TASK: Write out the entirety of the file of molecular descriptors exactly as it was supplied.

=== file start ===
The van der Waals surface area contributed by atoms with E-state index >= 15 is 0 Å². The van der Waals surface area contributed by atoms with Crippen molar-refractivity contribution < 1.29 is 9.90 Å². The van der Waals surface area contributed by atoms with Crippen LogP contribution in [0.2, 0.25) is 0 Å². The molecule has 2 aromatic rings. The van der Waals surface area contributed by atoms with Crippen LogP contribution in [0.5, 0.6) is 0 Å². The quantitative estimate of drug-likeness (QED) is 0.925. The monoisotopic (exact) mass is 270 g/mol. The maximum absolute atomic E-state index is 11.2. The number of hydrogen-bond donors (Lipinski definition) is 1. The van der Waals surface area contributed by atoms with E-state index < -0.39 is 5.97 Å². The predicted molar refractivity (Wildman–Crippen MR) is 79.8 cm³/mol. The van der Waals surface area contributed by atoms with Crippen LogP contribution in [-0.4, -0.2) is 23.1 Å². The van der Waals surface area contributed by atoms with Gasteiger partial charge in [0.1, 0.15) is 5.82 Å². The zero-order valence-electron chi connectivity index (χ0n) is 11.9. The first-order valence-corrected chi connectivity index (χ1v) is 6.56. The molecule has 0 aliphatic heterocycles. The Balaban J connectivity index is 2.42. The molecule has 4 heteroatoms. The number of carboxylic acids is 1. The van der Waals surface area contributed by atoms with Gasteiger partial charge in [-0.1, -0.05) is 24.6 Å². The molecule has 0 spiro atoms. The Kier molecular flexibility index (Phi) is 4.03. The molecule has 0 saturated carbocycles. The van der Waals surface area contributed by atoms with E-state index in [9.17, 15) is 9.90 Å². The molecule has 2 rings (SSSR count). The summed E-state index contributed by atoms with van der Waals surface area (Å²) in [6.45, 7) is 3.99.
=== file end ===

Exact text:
The van der Waals surface area contributed by atoms with E-state index >= 15 is 0 Å². The van der Waals surface area contributed by atoms with Crippen molar-refractivity contribution < 1.29 is 9.90 Å². The van der Waals surface area contributed by atoms with Crippen LogP contribution in [0.2, 0.25) is 0 Å². The molecule has 2 aromatic rings. The van der Waals surface area contributed by atoms with Crippen LogP contribution in [0.5, 0.6) is 0 Å². The quantitative estimate of drug-likeness (QED) is 0.925. The monoisotopic (exact) mass is 270 g/mol. The maximum absolute atomic E-state index is 11.2. The number of hydrogen-bond donors (Lipinski definition) is 1. The van der Waals surface area contributed by atoms with E-state index < -0.39 is 5.97 Å². The predicted molar refractivity (Wildman–Crippen MR) is 79.8 cm³/mol. The van der Waals surface area contributed by atoms with Crippen LogP contribution in [-0.4, -0.2) is 23.1 Å². The van der Waals surface area contributed by atoms with Gasteiger partial charge in [0.1, 0.15) is 5.82 Å². The zero-order valence-electron chi connectivity index (χ0n) is 11.9. The first-order valence-corrected chi connectivity index (χ1v) is 6.56. The molecule has 0 aliphatic heterocycles. The Balaban J connectivity index is 2.42. The molecule has 4 heteroatoms. The number of carboxylic acids is 1. The van der Waals surface area contributed by atoms with Gasteiger partial charge in [-0.1, -0.05) is 24.6 Å². The molecule has 0 spiro atoms. The Kier molecular flexibility index (Phi) is 4.03. The molecule has 0 saturated carbocycles. The van der Waals surface area contributed by atoms with E-state index in [9.17, 15) is 9.90 Å². The molecule has 2 rings (SSSR count). The summed E-state index contributed by atoms with van der Waals surface area (Å²) in [6.45, 7) is 3.99.